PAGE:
“Chaiky, how are you? Everything OK?”
“Baruch Hashem, fine.”
“How was Shabbos?”
“Nice, thanks.” She couldn’t suppress the coolness in her words. The taste of their argument last Monday was still there–bitter, sour, and irritating.
“I thought of popping in to visit you today.”
“The question is if you want me to.”
“You know I’m always happy when you visit, but…” Again Chaiky found herself in the corner of the sofa, near the round cushion.
“Not like last time,” she whispered.
“Was it so embarrassing?”
She didn’t know if he was being cynical or not, so she answered simply, “Yes.”
“Well, if you prefer I don’t come, then I won’t,” he said. She didn’t know if she was imagining the trace of satisfaction in his voice, or if it was really there. It was likely that his visit to her last week had left him with some unpleasant feelings as well. It wasn’t only her. And it wasn’t because the trip from Haifa to Yokne’am took longer than five minutes.
But what could she do? She felt so frustrated. His lack of understanding was astounding. He was no fool, her younger brother, so what had been so hard for him to understand?
It was Monday, and she didn’t know he was planning to come. He’d driven up by surprise a short time after the cleaning lady had left. Even before seeing him, she heard the voices outside. She had been trying to take a nap, but Rabbi Pesserman’s children had been playing outside, and the noise had disturbed her rest–another one of the drawbacks of living on the ground floor. Suddenly she heard a car stop, and one of the little Pessermans asking, “Are you the mailman?”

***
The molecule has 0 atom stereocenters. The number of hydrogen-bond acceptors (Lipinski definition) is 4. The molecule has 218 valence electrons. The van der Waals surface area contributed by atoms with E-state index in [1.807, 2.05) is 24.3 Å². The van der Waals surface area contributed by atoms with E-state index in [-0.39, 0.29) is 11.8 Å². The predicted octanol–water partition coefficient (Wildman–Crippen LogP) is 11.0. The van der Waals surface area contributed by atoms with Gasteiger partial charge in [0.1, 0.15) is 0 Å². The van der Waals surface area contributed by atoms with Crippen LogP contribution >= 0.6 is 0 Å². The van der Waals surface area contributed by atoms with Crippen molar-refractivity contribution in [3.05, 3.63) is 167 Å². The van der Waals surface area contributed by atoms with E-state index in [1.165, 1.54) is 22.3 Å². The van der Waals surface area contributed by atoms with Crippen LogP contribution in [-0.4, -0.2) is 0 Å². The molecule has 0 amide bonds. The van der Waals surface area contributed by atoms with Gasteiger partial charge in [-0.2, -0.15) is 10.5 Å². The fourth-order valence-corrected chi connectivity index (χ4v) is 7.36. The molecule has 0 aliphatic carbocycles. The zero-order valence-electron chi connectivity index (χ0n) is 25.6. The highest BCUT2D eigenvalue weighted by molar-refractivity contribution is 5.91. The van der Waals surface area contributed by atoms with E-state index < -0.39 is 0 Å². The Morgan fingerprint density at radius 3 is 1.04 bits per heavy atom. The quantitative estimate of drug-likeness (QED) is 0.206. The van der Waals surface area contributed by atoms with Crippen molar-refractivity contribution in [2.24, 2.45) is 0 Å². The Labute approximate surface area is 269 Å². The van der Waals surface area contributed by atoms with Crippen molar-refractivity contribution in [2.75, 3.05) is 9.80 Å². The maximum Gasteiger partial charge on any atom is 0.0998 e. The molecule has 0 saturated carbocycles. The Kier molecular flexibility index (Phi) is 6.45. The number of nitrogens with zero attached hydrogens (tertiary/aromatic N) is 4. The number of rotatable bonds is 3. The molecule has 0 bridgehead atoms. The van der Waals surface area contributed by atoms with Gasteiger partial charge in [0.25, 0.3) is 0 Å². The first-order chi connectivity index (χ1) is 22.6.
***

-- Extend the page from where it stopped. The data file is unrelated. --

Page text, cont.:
“No,” a familiar voice replied with a laugh, and she had leaped out of bed. Yoel had come? Without telling her in advance?
“So who are you?”
“I’m the Struk kids’ uncle.”
“How can you be their uncle if you have that shirt and a knapsack like the mailman?” The Pesserman child suddenly fell silent. Apparently his older sister who had been watching him suddenly realized what was happening and pulled him over to her–and she was standing right underneath Chaiky’s window.
“Yoni! We don’t speak to strangers!” she’d chided her brother.
“He’s not a stranger! It’s Dovi’s uncle! Even though he looks like the mailman with that green shirt, and he almost doesn’t have a beard, he has a yarmulke! I saw it!”
“So what?” his sister cut him off. “We don’t talk to people we don’t know, and now, come play nicely in the backyard.”
Chaiky heaved a sigh. Too bad they hadn’t thought of the backyard an hour earlier. There would have been a double gain from that: She would have been able to rest a little, and they wouldn’t have met Yoel, her brother who looked so different from what was accepted in this community.
She had watched him cross the entrance path to the house, his large canvas satchel hanging over one shoulder, and just then Rabbi Pesserman himself, the rosh yeshivah who was also her neighbor, walked out of his home. He nodded slightly at Yoel and continued on his way to yeshiva. Chaiky knew she had to go over to the door now, and welcome her brother with a smile, and marvel at his surprise–but she didn’t feel able to do it. v
Esther Rapaport is a prolific author whose novels include Diamond in the Rough, Divided Attention, Behind the Scenes, Without a Trace, Dance of the Puppet, Blood Brothers, and The Kenya Conspiracy. She resides in Israel. Stay tuned for the next installment in next week’s Five Towns Jewish Times.